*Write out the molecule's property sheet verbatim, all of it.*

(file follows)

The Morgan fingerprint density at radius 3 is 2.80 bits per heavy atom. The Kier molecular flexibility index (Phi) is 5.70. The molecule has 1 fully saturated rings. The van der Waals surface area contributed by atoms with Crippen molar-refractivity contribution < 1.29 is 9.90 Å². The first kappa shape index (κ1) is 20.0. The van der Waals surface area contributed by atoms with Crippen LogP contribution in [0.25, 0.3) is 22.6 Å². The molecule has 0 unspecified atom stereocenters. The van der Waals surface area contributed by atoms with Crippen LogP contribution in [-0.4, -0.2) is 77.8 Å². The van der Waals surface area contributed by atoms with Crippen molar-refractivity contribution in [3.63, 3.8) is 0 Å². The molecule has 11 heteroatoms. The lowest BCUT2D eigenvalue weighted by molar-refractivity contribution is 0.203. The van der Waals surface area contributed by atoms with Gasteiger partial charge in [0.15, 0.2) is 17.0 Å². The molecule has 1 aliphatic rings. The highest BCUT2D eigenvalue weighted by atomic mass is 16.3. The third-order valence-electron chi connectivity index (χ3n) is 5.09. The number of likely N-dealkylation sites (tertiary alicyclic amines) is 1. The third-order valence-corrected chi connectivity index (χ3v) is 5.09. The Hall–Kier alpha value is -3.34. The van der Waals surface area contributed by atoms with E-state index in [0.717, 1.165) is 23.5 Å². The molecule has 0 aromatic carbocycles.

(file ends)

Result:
The Morgan fingerprint density at radius 3 is 2.80 bits per heavy atom. The Kier molecular flexibility index (Phi) is 5.70. The molecule has 1 fully saturated rings. The van der Waals surface area contributed by atoms with Crippen molar-refractivity contribution < 1.29 is 9.90 Å². The first kappa shape index (κ1) is 20.0. The van der Waals surface area contributed by atoms with Crippen LogP contribution in [0.25, 0.3) is 22.6 Å². The molecule has 0 unspecified atom stereocenters. The van der Waals surface area contributed by atoms with Crippen LogP contribution in [-0.4, -0.2) is 77.8 Å². The van der Waals surface area contributed by atoms with Crippen molar-refractivity contribution in [3.63, 3.8) is 0 Å². The molecule has 11 heteroatoms. The lowest BCUT2D eigenvalue weighted by molar-refractivity contribution is 0.203. The van der Waals surface area contributed by atoms with Gasteiger partial charge in [0.15, 0.2) is 17.0 Å². The molecule has 1 aliphatic rings. The highest BCUT2D eigenvalue weighted by atomic mass is 16.3. The third-order valence-electron chi connectivity index (χ3n) is 5.09. The number of likely N-dealkylation sites (tertiary alicyclic amines) is 1. The third-order valence-corrected chi connectivity index (χ3v) is 5.09. The Hall–Kier alpha value is -3.34. The van der Waals surface area contributed by atoms with E-state index in [0.717, 1.165) is 23.5 Å². The molecule has 0 aromatic carbocycles.